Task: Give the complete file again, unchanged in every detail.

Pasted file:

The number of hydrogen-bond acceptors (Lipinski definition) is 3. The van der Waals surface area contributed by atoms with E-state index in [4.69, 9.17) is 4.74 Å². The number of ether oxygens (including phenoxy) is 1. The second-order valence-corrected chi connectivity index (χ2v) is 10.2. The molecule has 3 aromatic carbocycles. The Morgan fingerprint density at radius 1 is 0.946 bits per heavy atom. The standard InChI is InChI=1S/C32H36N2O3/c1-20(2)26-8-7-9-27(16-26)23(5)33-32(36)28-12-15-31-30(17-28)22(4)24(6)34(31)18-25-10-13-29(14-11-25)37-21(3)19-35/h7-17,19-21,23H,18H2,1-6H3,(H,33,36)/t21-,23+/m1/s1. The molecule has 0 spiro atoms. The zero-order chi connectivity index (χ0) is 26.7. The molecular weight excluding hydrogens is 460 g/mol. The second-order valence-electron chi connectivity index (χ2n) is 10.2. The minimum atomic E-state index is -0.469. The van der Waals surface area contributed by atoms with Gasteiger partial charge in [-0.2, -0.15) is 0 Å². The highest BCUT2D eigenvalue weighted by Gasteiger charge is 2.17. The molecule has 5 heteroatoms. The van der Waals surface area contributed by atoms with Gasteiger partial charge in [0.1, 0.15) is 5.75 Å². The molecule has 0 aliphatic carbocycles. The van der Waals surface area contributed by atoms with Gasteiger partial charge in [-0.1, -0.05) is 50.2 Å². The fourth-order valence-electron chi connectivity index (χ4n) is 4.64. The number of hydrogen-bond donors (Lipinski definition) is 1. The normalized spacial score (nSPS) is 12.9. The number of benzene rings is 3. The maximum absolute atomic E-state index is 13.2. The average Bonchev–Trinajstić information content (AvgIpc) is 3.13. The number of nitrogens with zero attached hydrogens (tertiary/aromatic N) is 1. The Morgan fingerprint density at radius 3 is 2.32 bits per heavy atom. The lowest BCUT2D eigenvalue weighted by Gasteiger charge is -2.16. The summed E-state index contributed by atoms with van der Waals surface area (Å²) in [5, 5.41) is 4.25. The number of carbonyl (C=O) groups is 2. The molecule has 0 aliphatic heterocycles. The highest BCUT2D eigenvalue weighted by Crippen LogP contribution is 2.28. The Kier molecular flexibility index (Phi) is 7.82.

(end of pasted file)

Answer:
The number of hydrogen-bond acceptors (Lipinski definition) is 3. The van der Waals surface area contributed by atoms with E-state index in [4.69, 9.17) is 4.74 Å². The number of ether oxygens (including phenoxy) is 1. The second-order valence-corrected chi connectivity index (χ2v) is 10.2. The molecule has 3 aromatic carbocycles. The Morgan fingerprint density at radius 1 is 0.946 bits per heavy atom. The standard InChI is InChI=1S/C32H36N2O3/c1-20(2)26-8-7-9-27(16-26)23(5)33-32(36)28-12-15-31-30(17-28)22(4)24(6)34(31)18-25-10-13-29(14-11-25)37-21(3)19-35/h7-17,19-21,23H,18H2,1-6H3,(H,33,36)/t21-,23+/m1/s1. The molecule has 0 spiro atoms. The zero-order chi connectivity index (χ0) is 26.7. The molecular weight excluding hydrogens is 460 g/mol. The second-order valence-electron chi connectivity index (χ2n) is 10.2. The minimum atomic E-state index is -0.469. The van der Waals surface area contributed by atoms with Gasteiger partial charge in [-0.2, -0.15) is 0 Å². The highest BCUT2D eigenvalue weighted by Gasteiger charge is 2.17. The molecule has 5 heteroatoms. The van der Waals surface area contributed by atoms with Gasteiger partial charge in [0.1, 0.15) is 5.75 Å². The molecule has 0 aliphatic carbocycles. The van der Waals surface area contributed by atoms with Gasteiger partial charge in [-0.1, -0.05) is 50.2 Å². The fourth-order valence-electron chi connectivity index (χ4n) is 4.64. The number of hydrogen-bond donors (Lipinski definition) is 1. The normalized spacial score (nSPS) is 12.9. The number of benzene rings is 3. The maximum absolute atomic E-state index is 13.2. The average Bonchev–Trinajstić information content (AvgIpc) is 3.13. The number of nitrogens with zero attached hydrogens (tertiary/aromatic N) is 1. The Morgan fingerprint density at radius 3 is 2.32 bits per heavy atom. The lowest BCUT2D eigenvalue weighted by Gasteiger charge is -2.16. The summed E-state index contributed by atoms with van der Waals surface area (Å²) in [5, 5.41) is 4.25. The number of carbonyl (C=O) groups is 2. The molecule has 0 aliphatic heterocycles. The highest BCUT2D eigenvalue weighted by Crippen LogP contribution is 2.28. The Kier molecular flexibility index (Phi) is 7.82.